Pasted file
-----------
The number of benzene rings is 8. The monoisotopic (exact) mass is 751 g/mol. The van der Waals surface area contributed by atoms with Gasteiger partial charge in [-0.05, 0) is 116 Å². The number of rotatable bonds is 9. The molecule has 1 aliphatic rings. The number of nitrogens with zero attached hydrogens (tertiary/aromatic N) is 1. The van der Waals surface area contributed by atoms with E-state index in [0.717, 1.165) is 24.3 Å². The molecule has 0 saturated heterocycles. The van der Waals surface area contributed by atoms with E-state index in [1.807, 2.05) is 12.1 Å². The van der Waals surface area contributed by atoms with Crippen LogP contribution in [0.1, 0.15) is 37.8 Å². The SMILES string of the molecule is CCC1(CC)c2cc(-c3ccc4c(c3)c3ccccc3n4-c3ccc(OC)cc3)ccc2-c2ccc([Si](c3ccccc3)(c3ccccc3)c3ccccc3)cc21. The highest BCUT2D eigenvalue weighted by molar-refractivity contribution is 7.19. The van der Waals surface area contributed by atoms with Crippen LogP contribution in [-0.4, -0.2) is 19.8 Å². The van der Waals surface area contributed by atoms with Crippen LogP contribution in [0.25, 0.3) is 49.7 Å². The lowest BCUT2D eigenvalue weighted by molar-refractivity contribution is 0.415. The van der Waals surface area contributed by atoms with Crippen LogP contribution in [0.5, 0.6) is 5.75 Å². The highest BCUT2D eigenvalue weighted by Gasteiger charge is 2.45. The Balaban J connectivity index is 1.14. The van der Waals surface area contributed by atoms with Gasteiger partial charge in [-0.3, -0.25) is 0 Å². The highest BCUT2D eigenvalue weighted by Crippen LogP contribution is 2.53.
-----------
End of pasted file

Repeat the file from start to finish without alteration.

The number of benzene rings is 8. The monoisotopic (exact) mass is 751 g/mol. The van der Waals surface area contributed by atoms with Gasteiger partial charge in [-0.05, 0) is 116 Å². The number of rotatable bonds is 9. The molecule has 1 aliphatic rings. The number of nitrogens with zero attached hydrogens (tertiary/aromatic N) is 1. The van der Waals surface area contributed by atoms with E-state index in [0.717, 1.165) is 24.3 Å². The molecule has 0 saturated heterocycles. The van der Waals surface area contributed by atoms with E-state index in [1.807, 2.05) is 12.1 Å². The van der Waals surface area contributed by atoms with Crippen LogP contribution in [0.1, 0.15) is 37.8 Å². The SMILES string of the molecule is CCC1(CC)c2cc(-c3ccc4c(c3)c3ccccc3n4-c3ccc(OC)cc3)ccc2-c2ccc([Si](c3ccccc3)(c3ccccc3)c3ccccc3)cc21. The highest BCUT2D eigenvalue weighted by molar-refractivity contribution is 7.19. The van der Waals surface area contributed by atoms with Crippen LogP contribution in [-0.4, -0.2) is 19.8 Å². The van der Waals surface area contributed by atoms with Crippen LogP contribution in [0.25, 0.3) is 49.7 Å². The lowest BCUT2D eigenvalue weighted by molar-refractivity contribution is 0.415. The van der Waals surface area contributed by atoms with Crippen LogP contribution in [0.5, 0.6) is 5.75 Å². The highest BCUT2D eigenvalue weighted by Gasteiger charge is 2.45. The Balaban J connectivity index is 1.14. The van der Waals surface area contributed by atoms with Gasteiger partial charge in [-0.3, -0.25) is 0 Å². The highest BCUT2D eigenvalue weighted by Crippen LogP contribution is 2.53.